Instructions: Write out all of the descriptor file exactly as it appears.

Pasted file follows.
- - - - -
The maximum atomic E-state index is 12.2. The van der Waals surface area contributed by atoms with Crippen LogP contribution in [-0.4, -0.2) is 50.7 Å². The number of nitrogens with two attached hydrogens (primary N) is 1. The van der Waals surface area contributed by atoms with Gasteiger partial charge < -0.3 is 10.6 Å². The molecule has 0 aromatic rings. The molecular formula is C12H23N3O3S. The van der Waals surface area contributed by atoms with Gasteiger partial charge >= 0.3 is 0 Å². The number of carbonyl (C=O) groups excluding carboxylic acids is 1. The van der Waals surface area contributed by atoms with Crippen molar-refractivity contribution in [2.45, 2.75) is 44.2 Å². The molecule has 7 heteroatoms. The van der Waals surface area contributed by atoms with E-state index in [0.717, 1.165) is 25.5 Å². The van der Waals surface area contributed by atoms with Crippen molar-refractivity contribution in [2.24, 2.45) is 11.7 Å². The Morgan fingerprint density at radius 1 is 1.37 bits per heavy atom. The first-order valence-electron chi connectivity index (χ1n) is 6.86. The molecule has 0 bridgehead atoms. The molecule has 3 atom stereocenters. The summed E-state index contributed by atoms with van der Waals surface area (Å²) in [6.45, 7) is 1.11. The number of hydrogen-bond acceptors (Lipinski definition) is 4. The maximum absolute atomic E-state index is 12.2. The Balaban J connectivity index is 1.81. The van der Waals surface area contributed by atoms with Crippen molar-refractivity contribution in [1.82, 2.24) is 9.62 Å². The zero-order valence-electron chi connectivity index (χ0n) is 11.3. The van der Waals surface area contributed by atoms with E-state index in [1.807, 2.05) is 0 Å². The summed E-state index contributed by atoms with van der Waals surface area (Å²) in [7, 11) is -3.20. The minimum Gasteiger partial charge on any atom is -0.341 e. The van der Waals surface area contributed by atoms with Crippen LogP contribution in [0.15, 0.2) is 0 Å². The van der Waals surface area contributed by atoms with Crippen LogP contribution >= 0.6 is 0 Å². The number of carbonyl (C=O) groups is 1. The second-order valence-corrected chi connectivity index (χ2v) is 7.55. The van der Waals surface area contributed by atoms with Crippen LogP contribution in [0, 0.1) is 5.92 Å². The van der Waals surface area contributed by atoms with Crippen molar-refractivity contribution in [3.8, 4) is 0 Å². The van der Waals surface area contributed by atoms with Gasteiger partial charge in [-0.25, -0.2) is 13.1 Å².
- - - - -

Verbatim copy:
The maximum atomic E-state index is 12.2. The van der Waals surface area contributed by atoms with Crippen LogP contribution in [-0.4, -0.2) is 50.7 Å². The number of nitrogens with two attached hydrogens (primary N) is 1. The van der Waals surface area contributed by atoms with Gasteiger partial charge < -0.3 is 10.6 Å². The molecule has 0 aromatic rings. The molecular formula is C12H23N3O3S. The van der Waals surface area contributed by atoms with Gasteiger partial charge >= 0.3 is 0 Å². The number of carbonyl (C=O) groups excluding carboxylic acids is 1. The van der Waals surface area contributed by atoms with Crippen molar-refractivity contribution in [2.45, 2.75) is 44.2 Å². The molecule has 7 heteroatoms. The van der Waals surface area contributed by atoms with E-state index in [0.717, 1.165) is 25.5 Å². The van der Waals surface area contributed by atoms with Crippen molar-refractivity contribution in [2.24, 2.45) is 11.7 Å². The Morgan fingerprint density at radius 1 is 1.37 bits per heavy atom. The first-order valence-electron chi connectivity index (χ1n) is 6.86. The molecule has 0 bridgehead atoms. The molecule has 3 atom stereocenters. The summed E-state index contributed by atoms with van der Waals surface area (Å²) in [6.45, 7) is 1.11. The number of hydrogen-bond acceptors (Lipinski definition) is 4. The maximum absolute atomic E-state index is 12.2. The Balaban J connectivity index is 1.81. The van der Waals surface area contributed by atoms with Crippen molar-refractivity contribution in [1.82, 2.24) is 9.62 Å². The zero-order valence-electron chi connectivity index (χ0n) is 11.3. The van der Waals surface area contributed by atoms with E-state index in [1.807, 2.05) is 0 Å². The summed E-state index contributed by atoms with van der Waals surface area (Å²) in [7, 11) is -3.20. The minimum Gasteiger partial charge on any atom is -0.341 e. The van der Waals surface area contributed by atoms with Crippen LogP contribution in [0.15, 0.2) is 0 Å². The van der Waals surface area contributed by atoms with Crippen LogP contribution >= 0.6 is 0 Å². The number of carbonyl (C=O) groups is 1. The second-order valence-corrected chi connectivity index (χ2v) is 7.55. The van der Waals surface area contributed by atoms with Crippen LogP contribution in [0, 0.1) is 5.92 Å². The van der Waals surface area contributed by atoms with Crippen molar-refractivity contribution in [3.8, 4) is 0 Å². The van der Waals surface area contributed by atoms with Gasteiger partial charge in [-0.25, -0.2) is 13.1 Å².